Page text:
To the Thief on the Subway

To the person who stole my wallet yesterday while on the subway in Mexico City with my fiance, I’m sorry. I don’t know why you felt the need to reach into my pocket as the crowd shoved its way into the train car and take what was not yours, but I pray there was a good reason–perhaps your kids are starving and you can’t find a job, perhaps a loved one is sick, perhaps you never learned the difference between right and wrong.

For each of these things, you cannot be blamed, and I am sorry.

I am sorry that you have grown up in a broken system in which people must steal to survive. I am sorry that forces beyond your control took your hand and led it where your hand did not belong. And I am sorry that you are weak. I am sorry that you could not stand up to these forces, that you caved beneath their pressure, that you victimize others because you, too, have been victimized unjustly.

But I want you to know something, and I want you to remember it well: You did not merely steal my money yesterday, and you will not merely steal money tomorrow or the day after that from whoever you steal from next. Perhaps you do not understand this, so please for a moment allow me to explain.

Yesterday you stole my hardwork, my work ethic, my merit. The thousand-or-so pesos in my pocket were earned through painstakingly sacrificing my time–true, I work at a job I love, a job where I help people, a job that empowers me with personal growth and values its workers–but none of these things lessens the effort I put into it and the exhaustion I get out of it. You maybe have heard the saying that time is money, but this reasoning has it backwards: money is time. A few dollars and some coins do not exist in a vacuum: they are constructs that quantify the work and energy expended over a period of time. Money can be replaced, but time cannot be–and by stealing my money today, you have robbed me of time that I can never regain.

You stole my security and my trust. Until today, I felt entirely safe in Mexico City–this is my third time here, and I’ve come to love the place. The people are friendly, the crowds though daunting are polite, and I never once felt at risk. Today you have broken that bond I’ve forged with this city. Today you spat in my face with words that scream of my naivete, that remind me how cruel and unforgiving the world can be, how hopeless and heartless are its people. You may have once felt the breach of trust, and perhaps you know how hard, how deep it stings–and if you do not, I hope you never do. It will take time for this wound to heal; your swift fingers have carved a scar into my body that cannot easily be filled. And, yet, I know you are the voice of the few, for on my way home, forced again into the subway to return, a saw a young gentleman offer his seat to another person who was standing. There are still kind souls in the world. I am sorry you are not one of them.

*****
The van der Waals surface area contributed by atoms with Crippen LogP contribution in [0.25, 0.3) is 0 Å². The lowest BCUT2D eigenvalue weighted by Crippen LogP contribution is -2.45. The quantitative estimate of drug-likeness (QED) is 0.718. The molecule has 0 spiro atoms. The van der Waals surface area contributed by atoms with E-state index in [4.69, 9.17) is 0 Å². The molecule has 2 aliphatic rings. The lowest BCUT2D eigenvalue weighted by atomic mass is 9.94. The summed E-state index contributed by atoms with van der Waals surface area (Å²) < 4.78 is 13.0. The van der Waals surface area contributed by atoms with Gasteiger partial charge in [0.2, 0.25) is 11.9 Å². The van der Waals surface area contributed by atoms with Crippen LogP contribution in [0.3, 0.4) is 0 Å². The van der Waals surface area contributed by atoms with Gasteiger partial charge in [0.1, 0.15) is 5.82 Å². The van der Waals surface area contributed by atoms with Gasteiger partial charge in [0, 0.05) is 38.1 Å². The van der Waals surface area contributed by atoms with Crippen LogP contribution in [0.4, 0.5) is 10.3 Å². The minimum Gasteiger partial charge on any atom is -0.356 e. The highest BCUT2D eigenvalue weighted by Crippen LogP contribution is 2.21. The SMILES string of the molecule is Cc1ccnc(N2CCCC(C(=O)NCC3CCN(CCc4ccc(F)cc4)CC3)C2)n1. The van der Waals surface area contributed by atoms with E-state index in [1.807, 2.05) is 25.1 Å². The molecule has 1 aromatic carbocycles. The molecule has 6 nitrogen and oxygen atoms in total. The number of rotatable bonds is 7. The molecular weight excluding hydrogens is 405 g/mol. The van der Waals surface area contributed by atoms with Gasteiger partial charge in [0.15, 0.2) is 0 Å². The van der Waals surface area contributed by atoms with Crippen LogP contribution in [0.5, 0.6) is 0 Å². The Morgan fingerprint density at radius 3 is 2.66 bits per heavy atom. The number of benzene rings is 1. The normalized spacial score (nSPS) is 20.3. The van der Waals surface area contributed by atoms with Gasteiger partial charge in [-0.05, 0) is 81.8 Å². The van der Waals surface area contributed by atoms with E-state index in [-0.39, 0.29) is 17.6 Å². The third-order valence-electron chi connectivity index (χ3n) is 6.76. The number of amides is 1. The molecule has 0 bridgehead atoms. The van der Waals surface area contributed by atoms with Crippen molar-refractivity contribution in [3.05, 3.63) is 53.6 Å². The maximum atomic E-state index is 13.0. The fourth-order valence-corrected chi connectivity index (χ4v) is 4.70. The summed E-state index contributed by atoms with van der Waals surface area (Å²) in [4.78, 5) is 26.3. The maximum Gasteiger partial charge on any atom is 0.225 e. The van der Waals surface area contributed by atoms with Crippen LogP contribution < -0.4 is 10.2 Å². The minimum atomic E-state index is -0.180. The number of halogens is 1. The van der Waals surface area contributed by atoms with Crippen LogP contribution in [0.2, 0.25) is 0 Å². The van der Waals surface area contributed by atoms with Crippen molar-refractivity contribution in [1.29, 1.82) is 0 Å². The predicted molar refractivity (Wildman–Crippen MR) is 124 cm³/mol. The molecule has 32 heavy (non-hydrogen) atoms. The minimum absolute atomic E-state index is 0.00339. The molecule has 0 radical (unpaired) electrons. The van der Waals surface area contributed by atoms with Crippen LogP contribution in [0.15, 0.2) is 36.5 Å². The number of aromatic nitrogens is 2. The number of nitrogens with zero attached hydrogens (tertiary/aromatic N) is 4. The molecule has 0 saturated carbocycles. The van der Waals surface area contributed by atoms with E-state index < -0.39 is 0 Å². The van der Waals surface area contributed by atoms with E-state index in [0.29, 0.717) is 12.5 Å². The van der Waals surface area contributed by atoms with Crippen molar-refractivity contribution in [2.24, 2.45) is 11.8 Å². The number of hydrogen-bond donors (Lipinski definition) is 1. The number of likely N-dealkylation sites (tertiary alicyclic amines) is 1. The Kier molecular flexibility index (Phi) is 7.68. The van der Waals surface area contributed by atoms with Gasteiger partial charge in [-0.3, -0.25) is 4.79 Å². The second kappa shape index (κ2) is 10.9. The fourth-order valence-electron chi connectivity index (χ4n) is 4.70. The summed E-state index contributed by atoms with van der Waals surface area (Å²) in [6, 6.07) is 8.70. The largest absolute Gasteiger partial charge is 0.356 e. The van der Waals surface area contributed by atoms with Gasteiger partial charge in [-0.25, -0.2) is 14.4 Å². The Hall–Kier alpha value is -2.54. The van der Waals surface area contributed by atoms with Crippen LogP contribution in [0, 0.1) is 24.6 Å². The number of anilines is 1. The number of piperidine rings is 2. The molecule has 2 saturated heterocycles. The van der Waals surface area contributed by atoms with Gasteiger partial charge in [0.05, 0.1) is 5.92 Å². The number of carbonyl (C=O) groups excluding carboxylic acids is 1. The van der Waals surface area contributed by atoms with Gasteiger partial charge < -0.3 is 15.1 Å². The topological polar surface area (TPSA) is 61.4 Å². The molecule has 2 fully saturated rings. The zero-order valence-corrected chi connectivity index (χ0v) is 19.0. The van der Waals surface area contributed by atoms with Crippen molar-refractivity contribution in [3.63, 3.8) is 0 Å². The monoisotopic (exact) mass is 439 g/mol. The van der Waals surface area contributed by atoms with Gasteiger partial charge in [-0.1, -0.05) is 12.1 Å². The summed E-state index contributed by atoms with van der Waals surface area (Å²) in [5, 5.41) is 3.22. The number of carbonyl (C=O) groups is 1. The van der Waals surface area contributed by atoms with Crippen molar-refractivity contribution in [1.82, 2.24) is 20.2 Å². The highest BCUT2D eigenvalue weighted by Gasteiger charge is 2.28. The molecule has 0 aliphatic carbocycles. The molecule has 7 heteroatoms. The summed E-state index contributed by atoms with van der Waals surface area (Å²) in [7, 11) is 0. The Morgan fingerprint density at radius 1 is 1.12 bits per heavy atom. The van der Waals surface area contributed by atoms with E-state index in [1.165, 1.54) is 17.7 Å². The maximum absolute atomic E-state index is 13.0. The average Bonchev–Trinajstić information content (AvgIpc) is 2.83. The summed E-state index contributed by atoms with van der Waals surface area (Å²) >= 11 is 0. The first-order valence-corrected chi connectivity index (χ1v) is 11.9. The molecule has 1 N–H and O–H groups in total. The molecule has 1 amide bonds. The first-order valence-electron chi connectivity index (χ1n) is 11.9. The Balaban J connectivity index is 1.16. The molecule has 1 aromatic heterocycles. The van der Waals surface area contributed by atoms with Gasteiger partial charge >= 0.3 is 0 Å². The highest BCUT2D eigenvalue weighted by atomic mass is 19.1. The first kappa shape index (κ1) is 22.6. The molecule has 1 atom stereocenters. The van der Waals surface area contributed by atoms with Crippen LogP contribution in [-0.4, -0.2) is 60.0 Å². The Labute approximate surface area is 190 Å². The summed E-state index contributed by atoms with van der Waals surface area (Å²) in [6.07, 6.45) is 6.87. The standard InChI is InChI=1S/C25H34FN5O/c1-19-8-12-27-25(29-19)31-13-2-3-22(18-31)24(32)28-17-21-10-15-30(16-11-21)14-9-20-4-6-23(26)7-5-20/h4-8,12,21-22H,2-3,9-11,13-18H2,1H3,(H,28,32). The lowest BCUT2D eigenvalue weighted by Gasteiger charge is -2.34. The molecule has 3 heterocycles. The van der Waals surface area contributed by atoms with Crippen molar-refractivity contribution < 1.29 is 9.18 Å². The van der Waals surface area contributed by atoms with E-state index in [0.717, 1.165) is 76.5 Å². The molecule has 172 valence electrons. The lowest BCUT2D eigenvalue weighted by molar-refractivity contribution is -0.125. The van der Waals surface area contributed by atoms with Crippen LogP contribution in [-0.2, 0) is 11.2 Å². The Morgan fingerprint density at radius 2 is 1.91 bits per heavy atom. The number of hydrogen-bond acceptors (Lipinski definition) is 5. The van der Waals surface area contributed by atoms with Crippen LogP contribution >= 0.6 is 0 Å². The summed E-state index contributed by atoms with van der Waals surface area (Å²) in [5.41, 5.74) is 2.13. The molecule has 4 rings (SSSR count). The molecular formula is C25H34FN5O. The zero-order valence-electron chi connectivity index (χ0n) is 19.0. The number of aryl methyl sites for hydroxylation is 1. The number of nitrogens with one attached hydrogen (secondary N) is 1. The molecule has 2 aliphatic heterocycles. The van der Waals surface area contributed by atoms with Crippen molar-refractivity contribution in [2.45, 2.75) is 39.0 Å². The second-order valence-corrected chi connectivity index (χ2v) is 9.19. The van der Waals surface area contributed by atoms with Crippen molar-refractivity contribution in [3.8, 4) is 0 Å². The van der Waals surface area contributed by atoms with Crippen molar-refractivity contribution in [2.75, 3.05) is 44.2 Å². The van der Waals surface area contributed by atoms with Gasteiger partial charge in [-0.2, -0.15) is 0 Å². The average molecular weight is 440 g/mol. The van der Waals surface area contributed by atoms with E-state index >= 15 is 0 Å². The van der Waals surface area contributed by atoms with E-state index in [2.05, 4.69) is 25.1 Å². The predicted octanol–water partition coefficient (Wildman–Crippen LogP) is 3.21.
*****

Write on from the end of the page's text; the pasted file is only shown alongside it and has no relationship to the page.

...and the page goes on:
You stole my memories. The wallet you slipped from my pocket was unique, custom-printed with a picture of the synagogue where my fiance and I were engaged. The money therein was meant to pay for us to visit a wax museum in the city and purchase food for the next few days–food that would have given us many good memories as we cooked together in this tiny kitchen. And my debit card was to pay for the bus tickets we’d need to visit my fiance’s family–I haven’t met them yet, and now because of you, I might not have the chance before I return home in barely a week. These moments that could have happened–and should have happened–you have stripped away from us, and this is a crime that cannot be forgiven.

I am sorry the world pushed you to pickpocket, and I’m sorry you were too small a person to resist it. And if my faith in you–that somewhere you are a good person at heart–is misplaced, then I pray justice will be served and God will strike you down to repay these things you have so mercilessly stolen from innocent people.

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